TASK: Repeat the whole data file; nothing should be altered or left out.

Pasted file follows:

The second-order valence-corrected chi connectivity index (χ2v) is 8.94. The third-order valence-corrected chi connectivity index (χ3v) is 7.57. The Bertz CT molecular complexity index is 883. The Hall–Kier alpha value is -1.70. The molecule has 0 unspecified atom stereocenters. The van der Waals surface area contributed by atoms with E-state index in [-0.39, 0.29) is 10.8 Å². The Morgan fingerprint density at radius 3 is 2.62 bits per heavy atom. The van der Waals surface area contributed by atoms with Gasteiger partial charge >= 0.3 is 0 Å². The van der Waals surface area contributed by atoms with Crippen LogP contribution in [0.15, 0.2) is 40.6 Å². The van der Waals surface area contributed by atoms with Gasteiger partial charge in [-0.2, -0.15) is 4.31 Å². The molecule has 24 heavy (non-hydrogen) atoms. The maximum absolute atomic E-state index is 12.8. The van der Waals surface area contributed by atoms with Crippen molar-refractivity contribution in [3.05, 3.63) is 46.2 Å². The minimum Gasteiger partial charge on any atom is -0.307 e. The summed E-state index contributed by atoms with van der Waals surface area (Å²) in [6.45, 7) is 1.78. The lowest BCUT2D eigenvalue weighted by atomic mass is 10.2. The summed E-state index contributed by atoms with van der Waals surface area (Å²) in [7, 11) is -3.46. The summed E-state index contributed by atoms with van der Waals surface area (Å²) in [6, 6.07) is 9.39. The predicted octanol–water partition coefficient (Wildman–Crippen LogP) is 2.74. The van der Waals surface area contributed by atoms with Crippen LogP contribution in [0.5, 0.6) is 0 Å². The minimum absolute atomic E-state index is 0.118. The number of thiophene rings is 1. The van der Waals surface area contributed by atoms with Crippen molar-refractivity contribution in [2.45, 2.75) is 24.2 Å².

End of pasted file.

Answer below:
The second-order valence-corrected chi connectivity index (χ2v) is 8.94. The third-order valence-corrected chi connectivity index (χ3v) is 7.57. The Bertz CT molecular complexity index is 883. The Hall–Kier alpha value is -1.70. The molecule has 0 unspecified atom stereocenters. The van der Waals surface area contributed by atoms with E-state index in [-0.39, 0.29) is 10.8 Å². The Morgan fingerprint density at radius 3 is 2.62 bits per heavy atom. The van der Waals surface area contributed by atoms with Gasteiger partial charge >= 0.3 is 0 Å². The van der Waals surface area contributed by atoms with Crippen LogP contribution in [0.15, 0.2) is 40.6 Å². The van der Waals surface area contributed by atoms with Gasteiger partial charge in [-0.2, -0.15) is 4.31 Å². The molecule has 24 heavy (non-hydrogen) atoms. The maximum absolute atomic E-state index is 12.8. The van der Waals surface area contributed by atoms with Crippen molar-refractivity contribution in [3.05, 3.63) is 46.2 Å². The minimum Gasteiger partial charge on any atom is -0.307 e. The summed E-state index contributed by atoms with van der Waals surface area (Å²) in [6.45, 7) is 1.78. The lowest BCUT2D eigenvalue weighted by atomic mass is 10.2. The summed E-state index contributed by atoms with van der Waals surface area (Å²) in [7, 11) is -3.46. The summed E-state index contributed by atoms with van der Waals surface area (Å²) in [6, 6.07) is 9.39. The predicted octanol–water partition coefficient (Wildman–Crippen LogP) is 2.74. The van der Waals surface area contributed by atoms with Crippen LogP contribution in [0.5, 0.6) is 0 Å². The minimum absolute atomic E-state index is 0.118. The number of thiophene rings is 1. The van der Waals surface area contributed by atoms with Crippen molar-refractivity contribution in [2.45, 2.75) is 24.2 Å².